Mobile Telecommunications—Key Management, Security, and Design

Let’s learn about the differences between key management, security issues, and designs of GSM, UMTS, and LTE.

GSM, UMTS, and LTE key management

Key management in GSM and UMTS is fairly straightforward, and only slightly more complex in LTE.

Key management system

GSM, UMTS, and LTE have an entirely symmetric key management system facilitated by the fact that a mobile operator is completely in control of all keying material relating to their users. For GSM and UMTS, we can think of the underlying key management system as a very simple key hierarchy with the user keys KiK_i acting as individual user master keys and the encryption keys KCK_C and MAC keys KIK_I acting as data (session) keys.

Key generation

The user keys KiK_i are generated, normally by the SIM manufacturer (on behalf of the mobile operator), using a technique of their choice. The keys KCK_C and KIK_I are derived from the user key KiK_i using the mobile operator’s chosen cryptographic algorithm. In LTE, additional keys are derived from KCK_C and KIK_I using the key derivation function.

Key establishment

The establishment of the user key KiK_i is under the control of the SIM manufacturer (on behalf of the mobile operator), who installs KiK_i on the SIM card before it is issued to the user. The significant key management advantage exploited here is that a mobile service has no utility until a customer obtains a physical object from the mobile operator (in this case, a SIM card).

Hence, the key establishment can be tied to this process. All subsequent keys are established during the AKE protocol used for entity authentication. It is very important that the SIM manufacturer transfers all the keys KiK_i to the mobile operator using highly secure means, perhaps in the form of an encrypted database.

Key storage

Outside of the mobile operator’s authentication center, the critical user keys KiK_i are only stored in the hardware of the user’s SIM card, which offers a reasonable degree of tamper resistance. In GSM-only the encryption key KCK_C, and in UMTS additionally the MAC key KIK_I, exist outside the SIM card and the authentication center. These are session keys that can be discarded after use.

In LTE, KCK_C and KIK_I do not leave the SIM card. The local master key KLK_L derived from them is never exposed through direct use to protect communications. Instead, it is used to derive session keys. Both these and KLK_L are short-lived and discarded after use.

Key usage

Both GSM and UMTS enforce a degree of key separation by ensuring that the long-term user key KiK_i is only ever indirectly exposed to an attacker through its use to compute the short responses to the mobile operator’s challenges. The keys KCK_C, and in UMTS additionally KIK_I, most exposed to an attacker are derived keys that are not used more than once.

In LTE, key separation is rigorously enforced by establishing a range of different keys, each of which has its key usage encoded into it through the derivation process. Should it be necessary, key change of the critical key KiK_i in GSM, UMTS, and LTE can be relatively easily enabled by issuing a new SIM card. In LTE, there is also the possibility of renewing sessions keys via the local master key without going back to the home mobile operator.

Security issues

GSM broke new ground for the mass use of cryptography. It provided, and to some extent still provides, good security for a rapidly expanding mobile phone network. GSM was, by and large, well designed, and the basic security architecture of GSM is preserved in UMTS and LTE, which both build on and extend the security offered by GSM.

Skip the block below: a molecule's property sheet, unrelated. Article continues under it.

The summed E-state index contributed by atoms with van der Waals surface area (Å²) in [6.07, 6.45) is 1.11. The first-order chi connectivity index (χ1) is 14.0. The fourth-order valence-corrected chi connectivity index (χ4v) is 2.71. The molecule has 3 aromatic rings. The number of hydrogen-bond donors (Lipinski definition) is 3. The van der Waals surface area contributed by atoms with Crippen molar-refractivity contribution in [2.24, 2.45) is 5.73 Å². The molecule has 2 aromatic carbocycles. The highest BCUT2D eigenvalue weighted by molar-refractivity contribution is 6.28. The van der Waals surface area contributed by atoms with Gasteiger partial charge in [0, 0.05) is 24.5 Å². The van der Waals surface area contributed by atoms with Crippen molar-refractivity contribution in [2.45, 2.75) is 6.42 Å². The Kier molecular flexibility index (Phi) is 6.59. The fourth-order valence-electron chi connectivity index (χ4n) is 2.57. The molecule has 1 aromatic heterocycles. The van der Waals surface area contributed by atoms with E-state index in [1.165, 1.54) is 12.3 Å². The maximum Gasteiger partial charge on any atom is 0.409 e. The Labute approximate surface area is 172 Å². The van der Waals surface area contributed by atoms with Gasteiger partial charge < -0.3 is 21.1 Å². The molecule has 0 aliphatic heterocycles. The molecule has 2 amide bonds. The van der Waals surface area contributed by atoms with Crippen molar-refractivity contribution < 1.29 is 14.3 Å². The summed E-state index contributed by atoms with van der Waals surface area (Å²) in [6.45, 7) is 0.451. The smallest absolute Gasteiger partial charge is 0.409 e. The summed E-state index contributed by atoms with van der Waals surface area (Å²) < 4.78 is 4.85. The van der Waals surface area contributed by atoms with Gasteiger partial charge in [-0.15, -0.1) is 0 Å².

However, it is worth remembering that GSM, UMTS, and LTE were deliberately designed to not provide end-to-end security. The design goal of being ‘as secure as the PSTN’ means that, just as for a conventional telephone call, a mobile telephone call can still be intercepted after being switched into the conventional PSTN infrastructure.

Design considerations

The main design considerations regarding GSM, UMTS, and LTE are as follows:

  • Use of symmetric cryptography: The closed nature of the application environment lends itself to the adoption of a fully symmetric solution. The properties of stream ciphers are highly suited to mobile telecommunications.

  • Adaptation to evolving constraints: GSM was designed under several constraints, including cryptographic export restrictions and the apparent lack of a need for mobile operator authentication. As the environment determining these constraints evolved, the redesigned security mechanisms of UMTS took these into account.

    In turn, LTE extended the security protection offered, partly in response to new attack scenarios. Looking forward, LTE has been designed to accommodate the potential future need to strengthen the security it currently offers.

  • Shift from proprietary to publicly known algorithms: Mobile telecommunications provide a plausible environment for the adoption of proprietary cryptographic algorithms. However, subsequent weaknesses in some of the original GSM algorithms have influenced publicly known algorithms in UMTS and LTE.

  • Flexibility, but only when appropriate: Just as we saw for WLAN security, GSM, UMTS, and LTE only prescribe the use of particular cryptographic algorithms when this is essential, leaving a degree of flexibility for mobile operators to choose the parts of the cryptographic infrastructure that do not need to be standard across the wider network. That said, in both UMTS and LTE, mobile operators are strongly encouraged to adopt central recommendations.

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